By Cem Özdemir
If German cinema operators were worried about falling audience numbers, they now have reason to celebrate –- a Turkish film that has broken all attendance records in Turkey is doing extremely well among Germany's large Turkish community. With a budget of $10 million, “Valley of the Wolves” is the most expensive Turkish film to date. But, as can be seen by the reactions of German critics and the questions of my agitated Belgian and Dutch colleagues in the European parliament, “Valley of the Wolves” is not just an action flick.
The film is based on an actual incident in northern Iraq on July 4, 2003: US soldiers arrested 11 Turkish officers and pulled bags over their heads before taking them away. The images were an insult to Turkish nationalists and anyone concerned with the country’s honor. Many Turks also suspected the US was taking revenge for the Turkish parliament's refusal to allow the US to move troops through Turkey into Iraq during the 2003 Iraq war.
The main theme of the movie is revenge (and maybe even the reason for the movie itself). The film follows a Turkish intelligence agent as he seeks to avenge the officers and restore their honor. This wouldn’t be so bad if the film didn’t portray the opponents of Turks and Muslims so brutally –- the bad guys in this black and white world are the Americans, the Kurds, the Christians and the Jews.
Giving a specific ethno-religious or national background to the antagonists in a movie is nothing new and allows filmmakers to pander to clichés and racist sentiment –- regardless of whether it’s Russians, Asians, Arabs, Mexicans, Jews or even Turks or Germans. I readily admit this –- but it doesn’t make it easier for me to tolerate “Valley of the Wolves”.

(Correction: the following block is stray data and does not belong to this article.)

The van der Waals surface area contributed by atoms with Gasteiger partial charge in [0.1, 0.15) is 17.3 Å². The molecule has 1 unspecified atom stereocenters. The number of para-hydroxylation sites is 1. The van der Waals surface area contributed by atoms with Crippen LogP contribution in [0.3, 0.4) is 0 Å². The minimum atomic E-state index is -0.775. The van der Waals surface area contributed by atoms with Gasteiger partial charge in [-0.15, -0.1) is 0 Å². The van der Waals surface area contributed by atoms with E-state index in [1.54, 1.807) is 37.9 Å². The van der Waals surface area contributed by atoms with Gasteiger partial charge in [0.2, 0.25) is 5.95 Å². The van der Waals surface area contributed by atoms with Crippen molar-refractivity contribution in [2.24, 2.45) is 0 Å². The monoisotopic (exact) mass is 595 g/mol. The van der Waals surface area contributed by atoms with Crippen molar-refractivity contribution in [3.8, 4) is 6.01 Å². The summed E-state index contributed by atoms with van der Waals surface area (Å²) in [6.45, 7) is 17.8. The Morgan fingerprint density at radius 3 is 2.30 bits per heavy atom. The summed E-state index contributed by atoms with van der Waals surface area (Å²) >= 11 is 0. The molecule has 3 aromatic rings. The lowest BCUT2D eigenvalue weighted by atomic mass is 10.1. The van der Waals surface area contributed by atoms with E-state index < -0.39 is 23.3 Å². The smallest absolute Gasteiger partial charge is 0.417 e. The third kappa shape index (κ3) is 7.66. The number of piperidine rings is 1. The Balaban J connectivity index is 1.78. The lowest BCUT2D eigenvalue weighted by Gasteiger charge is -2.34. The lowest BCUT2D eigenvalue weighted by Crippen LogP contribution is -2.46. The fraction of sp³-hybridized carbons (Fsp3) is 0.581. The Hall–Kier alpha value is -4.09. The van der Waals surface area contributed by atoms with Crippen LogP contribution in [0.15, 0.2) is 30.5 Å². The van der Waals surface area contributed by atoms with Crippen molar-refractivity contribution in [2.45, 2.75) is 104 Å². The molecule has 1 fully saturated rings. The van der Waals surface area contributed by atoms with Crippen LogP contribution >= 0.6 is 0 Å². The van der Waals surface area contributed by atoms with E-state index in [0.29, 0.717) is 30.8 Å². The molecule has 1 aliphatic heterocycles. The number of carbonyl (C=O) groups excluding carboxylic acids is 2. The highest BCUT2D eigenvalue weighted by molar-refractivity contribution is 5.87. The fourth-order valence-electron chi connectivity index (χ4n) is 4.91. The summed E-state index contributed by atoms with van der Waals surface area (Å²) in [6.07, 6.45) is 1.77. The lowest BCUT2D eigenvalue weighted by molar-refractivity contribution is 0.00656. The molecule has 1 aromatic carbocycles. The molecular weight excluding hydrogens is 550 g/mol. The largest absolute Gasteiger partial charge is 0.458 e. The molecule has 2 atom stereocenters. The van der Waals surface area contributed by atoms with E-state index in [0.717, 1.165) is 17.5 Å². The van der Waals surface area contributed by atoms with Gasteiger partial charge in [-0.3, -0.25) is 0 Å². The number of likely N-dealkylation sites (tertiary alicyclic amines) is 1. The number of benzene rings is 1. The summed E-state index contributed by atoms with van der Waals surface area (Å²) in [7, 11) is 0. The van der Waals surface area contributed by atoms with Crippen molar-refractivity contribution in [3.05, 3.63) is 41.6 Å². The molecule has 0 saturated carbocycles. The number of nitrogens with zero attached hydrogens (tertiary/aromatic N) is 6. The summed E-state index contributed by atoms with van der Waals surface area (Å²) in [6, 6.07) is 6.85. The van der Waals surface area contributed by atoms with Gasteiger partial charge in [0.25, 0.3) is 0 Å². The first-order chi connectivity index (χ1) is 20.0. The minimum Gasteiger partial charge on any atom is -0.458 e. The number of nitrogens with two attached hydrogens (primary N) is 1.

No age limit?
This film portrays the Kurds of northern Iraq as puppets of the Americans and as a motley crew of dirty, cowardly soldiers with the exception of one soldier who (what else?) sides with the Turks. The Americans’ atrocities include attacking a wedding and killing the groom as well as a child –- in front of its mother of course –- before relishing in the torture of any survivors. The doctor who peddles organs is a Jew who selects his victims as if in a concentration camp before readying their organs for export to the US and Israel. Another traditionally dressed Jew with ringlets of hair (in northern Iraq!) leaves the area at the first sign of danger.
The list could go on. It’s hard to believe that the film is shown with no age limit in Turkey (but has an 18-and-over rating in Germany). The film makes Christians and Jews appear as repugnant, conspiratorial holy warriors hoping to use blood-drenched swords to expand or reclaim the empire of their god. Islam, naturally, is depicted as the opposite –- a religion of peace and mercy. The ostracism of suicide bombers could be seen as positive were it not such a blatant and simplistic portrayal of good and evil.
It’s too easy for director Serdar Akar to defend himself by referring to American war films that portray Asians as racist. He shows he has an agenda by using Soner Yalcin, who espouses a crude thesis on the infiltration of Jews in Turkey, as an adviser and to gain publicity.